the fresh films reviews

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Chinatown (1974)

Directed by:
Roman Polanski



131 minutes

Produced by:
Robert Evans
Written by:
Robert Towne

Cast includes:

J. J. Gittes Jack Nicholson

Evelyn Mulwray

Faye Dunaway
Noah Cross John Huston
Lieutenant Lou Escobar Perry Lopez
Russ Yelburton John Hillerman -
Hollis Mulwray Darrell Zwerling -
Ida Sessions Diane Ladd -
Claude Mulvihill Roy Jenson -
Man with Knife Roman Polanski -
Detective Loach Dirk Bakalyan -
Lawrence Walsh Joe Mantell -
Councilman Noble Willingham -
Irate Farmer Rance Howard -
Curly Burt Young


Roman Polanski's landmark noir is still among the best of its kind, half a century later. One of the reasons is that unlike quite a few entries in this genre, Chinatown doesn't force its noir elements on you; they emanate as a natural consequence of the story. And the story, by Robert Towne, is not only one of the most elaborate screenplays ever written, but also a fascinating historical and psychological study. Jack Nicholson plays J. J. Gittes, an ex-cop turned private eye whose usual assignments consist of busting adulterous husbands and wives. When he is hired by a woman identifying herself as Evelyn Mulwray (Diane Ladd) to tail her suspected unfaithful husband, he believes it to be another routine job until the real Evelyn Mulwray (Faye Dunaway) appears and her husband soon after is found dead. Chinatown isn't an instantly engrossing movie; it slowly sucks you in, much in the same way the rather aloof Gittes slowly finds himself entangled and engaged by the web he gets caught in. Nicholson's performance here is among his most level-headed and unidiosyncratic, although that doesn't mean less forceful. His J. J. Gittes is a well-crafted and timeless movie character. And as he ventures around Polanski's version of 1930s Los Angeles, the film's lush colour palette, agreeable cinematography by John A. Alonzo, and seductive music by Jerry Goldsmith create a fine foundation for Towne's potent conclusion. With John Huston as Dunaway's father, Perry Lopez as Nicholson's old partner, and Burt Young in a lively part as one of his less affluent clients.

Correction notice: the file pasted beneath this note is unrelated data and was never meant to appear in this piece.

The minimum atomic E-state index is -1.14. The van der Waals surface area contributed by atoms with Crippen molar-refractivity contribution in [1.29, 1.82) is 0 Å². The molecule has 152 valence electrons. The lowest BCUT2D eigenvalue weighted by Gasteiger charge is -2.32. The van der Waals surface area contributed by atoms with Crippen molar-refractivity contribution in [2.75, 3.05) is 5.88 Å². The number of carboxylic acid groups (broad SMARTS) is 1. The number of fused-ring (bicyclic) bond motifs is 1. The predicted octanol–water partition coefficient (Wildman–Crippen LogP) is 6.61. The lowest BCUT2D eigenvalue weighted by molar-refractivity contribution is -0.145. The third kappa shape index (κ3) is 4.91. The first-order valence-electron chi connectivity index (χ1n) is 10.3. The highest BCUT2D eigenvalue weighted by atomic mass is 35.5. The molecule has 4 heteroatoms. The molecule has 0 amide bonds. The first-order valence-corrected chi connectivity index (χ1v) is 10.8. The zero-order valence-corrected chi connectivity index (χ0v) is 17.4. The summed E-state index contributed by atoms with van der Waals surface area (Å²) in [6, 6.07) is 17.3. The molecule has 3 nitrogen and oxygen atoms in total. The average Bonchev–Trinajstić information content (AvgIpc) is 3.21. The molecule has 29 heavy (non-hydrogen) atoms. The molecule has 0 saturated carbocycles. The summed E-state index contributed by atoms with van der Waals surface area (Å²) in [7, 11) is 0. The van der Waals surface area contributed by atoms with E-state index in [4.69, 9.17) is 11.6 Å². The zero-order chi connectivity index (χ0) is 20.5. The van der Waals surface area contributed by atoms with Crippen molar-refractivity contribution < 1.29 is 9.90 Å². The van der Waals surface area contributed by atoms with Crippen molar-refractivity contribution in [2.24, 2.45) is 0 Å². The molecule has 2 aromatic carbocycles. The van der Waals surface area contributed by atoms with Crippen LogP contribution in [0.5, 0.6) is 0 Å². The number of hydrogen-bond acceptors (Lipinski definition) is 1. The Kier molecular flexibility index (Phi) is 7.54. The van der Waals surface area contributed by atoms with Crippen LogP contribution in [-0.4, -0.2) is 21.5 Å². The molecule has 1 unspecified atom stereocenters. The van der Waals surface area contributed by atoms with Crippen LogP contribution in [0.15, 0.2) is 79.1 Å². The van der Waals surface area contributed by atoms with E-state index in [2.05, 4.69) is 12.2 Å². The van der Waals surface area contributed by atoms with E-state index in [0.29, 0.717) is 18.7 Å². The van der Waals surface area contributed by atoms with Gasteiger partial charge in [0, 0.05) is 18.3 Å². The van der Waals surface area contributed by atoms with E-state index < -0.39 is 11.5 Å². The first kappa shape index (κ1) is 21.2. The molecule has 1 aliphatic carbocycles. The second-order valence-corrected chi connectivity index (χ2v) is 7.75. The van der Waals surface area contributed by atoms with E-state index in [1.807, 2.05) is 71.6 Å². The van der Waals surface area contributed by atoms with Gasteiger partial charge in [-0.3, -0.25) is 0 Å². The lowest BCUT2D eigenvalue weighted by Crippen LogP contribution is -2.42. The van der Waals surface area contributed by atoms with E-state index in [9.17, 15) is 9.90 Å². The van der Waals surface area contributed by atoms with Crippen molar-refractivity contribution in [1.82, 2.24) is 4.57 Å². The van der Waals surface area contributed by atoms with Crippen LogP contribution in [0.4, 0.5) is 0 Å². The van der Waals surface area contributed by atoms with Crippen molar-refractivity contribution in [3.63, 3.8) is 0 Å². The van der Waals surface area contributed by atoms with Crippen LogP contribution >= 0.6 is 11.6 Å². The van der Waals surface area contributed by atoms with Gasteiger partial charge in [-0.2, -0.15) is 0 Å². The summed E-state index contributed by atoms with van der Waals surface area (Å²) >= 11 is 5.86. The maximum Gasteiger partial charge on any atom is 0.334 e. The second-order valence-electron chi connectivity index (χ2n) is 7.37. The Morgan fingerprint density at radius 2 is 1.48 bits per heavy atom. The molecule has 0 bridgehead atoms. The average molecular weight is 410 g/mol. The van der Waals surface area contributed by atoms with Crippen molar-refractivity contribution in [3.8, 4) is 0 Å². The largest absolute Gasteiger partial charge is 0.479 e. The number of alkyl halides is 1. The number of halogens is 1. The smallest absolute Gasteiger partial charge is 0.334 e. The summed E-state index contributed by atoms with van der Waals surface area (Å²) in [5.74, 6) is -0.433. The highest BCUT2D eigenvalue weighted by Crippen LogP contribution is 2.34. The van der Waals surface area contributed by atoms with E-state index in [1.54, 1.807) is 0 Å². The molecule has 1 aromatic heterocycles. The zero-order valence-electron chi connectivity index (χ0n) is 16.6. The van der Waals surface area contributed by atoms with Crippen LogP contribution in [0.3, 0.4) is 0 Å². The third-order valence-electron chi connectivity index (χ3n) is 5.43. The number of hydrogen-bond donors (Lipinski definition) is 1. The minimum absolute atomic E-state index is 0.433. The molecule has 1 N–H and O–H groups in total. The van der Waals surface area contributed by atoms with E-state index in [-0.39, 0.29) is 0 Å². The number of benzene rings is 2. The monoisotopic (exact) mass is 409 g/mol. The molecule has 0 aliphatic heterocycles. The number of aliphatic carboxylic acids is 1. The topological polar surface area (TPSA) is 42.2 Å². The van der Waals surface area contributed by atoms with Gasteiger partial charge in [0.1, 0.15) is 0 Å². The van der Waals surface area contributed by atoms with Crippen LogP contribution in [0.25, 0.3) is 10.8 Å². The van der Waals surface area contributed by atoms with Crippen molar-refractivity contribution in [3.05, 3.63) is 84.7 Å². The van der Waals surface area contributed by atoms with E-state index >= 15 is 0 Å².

Re-reviewed: Copyright 23.08.2023 Fredrik Gunerius Fevang
Original review: Copyright 28.02.2000 Fredrik Gunerius Fevang